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Although letterboxing preserves the entirety of the picture as it was shot, that picture is ([[CaptainObvious obviously]]) much smaller than a PanAndScan transfer, which can be somewhat disconcerting on smaller television sets. Further, some viewers claim to be distracted by the empty black bars on the screen, preferring that the screen be filled with picture. Again, modern wide-screened TV sets help diminish this problem somewhat, although films shot in even wider formats (such as vintage [=CinemaScope=], Todd-AO, Ultra Panavision 70, and Cinerama releases from the 1950s and '60s) are usually letterboxed rather than cropped even in the "widescreen" home video releases.

Although there was some consumer resistance to the format in the early years, it has now become virtually the norm for home video and to wish PanAndScan instead is the mark of a rube dumb enough to spend the same amount of money for up to 33% less picture. Many newer movies released on home video actually make use of that dead space, having captions and subtitles appear in the black bars rather than within the frame itself. Even without such considerations, there are a number of commercials and TV shows that are formatted for letterbox presentation because it gives them a classy look like a big-budget feature film. (Many of which, amusingly, wound up windowboxed after the switch to widescreen, digital TV.)

to:

Although letterboxing preserves the entirety of the picture as it was shot, that picture is ([[CaptainObvious obviously]]) much smaller than a PanAndScan pan and scan transfer, which can be somewhat disconcerting on smaller television sets. Further, some viewers claim to be distracted by the empty black bars on the screen, preferring that the screen be filled with picture. Again, modern wide-screened TV sets help diminish this problem somewhat, although films shot in even wider formats (such as vintage [=CinemaScope=], Todd-AO, Ultra Panavision 70, and Cinerama releases from the 1950s and '60s) are usually letterboxed rather than cropped even in the "widescreen" home video releases.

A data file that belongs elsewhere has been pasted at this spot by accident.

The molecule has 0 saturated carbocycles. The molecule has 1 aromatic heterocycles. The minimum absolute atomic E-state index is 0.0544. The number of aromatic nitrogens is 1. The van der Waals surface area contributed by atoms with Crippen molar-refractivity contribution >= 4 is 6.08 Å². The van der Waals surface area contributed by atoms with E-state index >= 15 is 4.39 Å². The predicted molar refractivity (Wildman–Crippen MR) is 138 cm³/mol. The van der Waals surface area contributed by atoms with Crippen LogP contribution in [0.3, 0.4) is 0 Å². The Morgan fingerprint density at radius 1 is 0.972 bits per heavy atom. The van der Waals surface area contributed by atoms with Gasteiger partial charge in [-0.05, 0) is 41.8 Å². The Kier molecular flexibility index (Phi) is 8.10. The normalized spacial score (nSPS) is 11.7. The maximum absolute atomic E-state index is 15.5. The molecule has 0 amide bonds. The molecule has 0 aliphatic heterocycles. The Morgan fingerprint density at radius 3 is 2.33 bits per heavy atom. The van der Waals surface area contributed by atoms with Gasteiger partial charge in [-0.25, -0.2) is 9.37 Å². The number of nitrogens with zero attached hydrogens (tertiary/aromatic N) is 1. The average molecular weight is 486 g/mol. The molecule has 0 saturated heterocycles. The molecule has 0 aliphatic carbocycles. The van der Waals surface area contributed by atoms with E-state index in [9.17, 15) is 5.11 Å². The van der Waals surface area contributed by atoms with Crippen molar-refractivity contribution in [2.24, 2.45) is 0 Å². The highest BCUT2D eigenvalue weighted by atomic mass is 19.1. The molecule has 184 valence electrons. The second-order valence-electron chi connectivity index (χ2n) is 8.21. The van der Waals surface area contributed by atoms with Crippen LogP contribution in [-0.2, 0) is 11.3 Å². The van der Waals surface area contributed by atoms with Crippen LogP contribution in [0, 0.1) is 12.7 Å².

Although there was some consumer resistance to the format in the early years, it has now become virtually the norm for home video and to wish PanAndScan for pan and scan instead is the mark of a rube dumb enough to spend the same amount of money for up to 33% less picture. Many newer movies released on home video actually make use of that dead space, having captions and subtitles appear in the black bars rather than within the frame itself. Even without such considerations, there are a number of commercials and TV shows that are formatted for letterbox presentation because it gives them a classy look like a big-budget feature film. (Many of which, amusingly, wound up windowboxed after the switch to widescreen, digital TV.)
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http://tvtropes.org/pmwiki/article_history.php?article=Main.Letterbox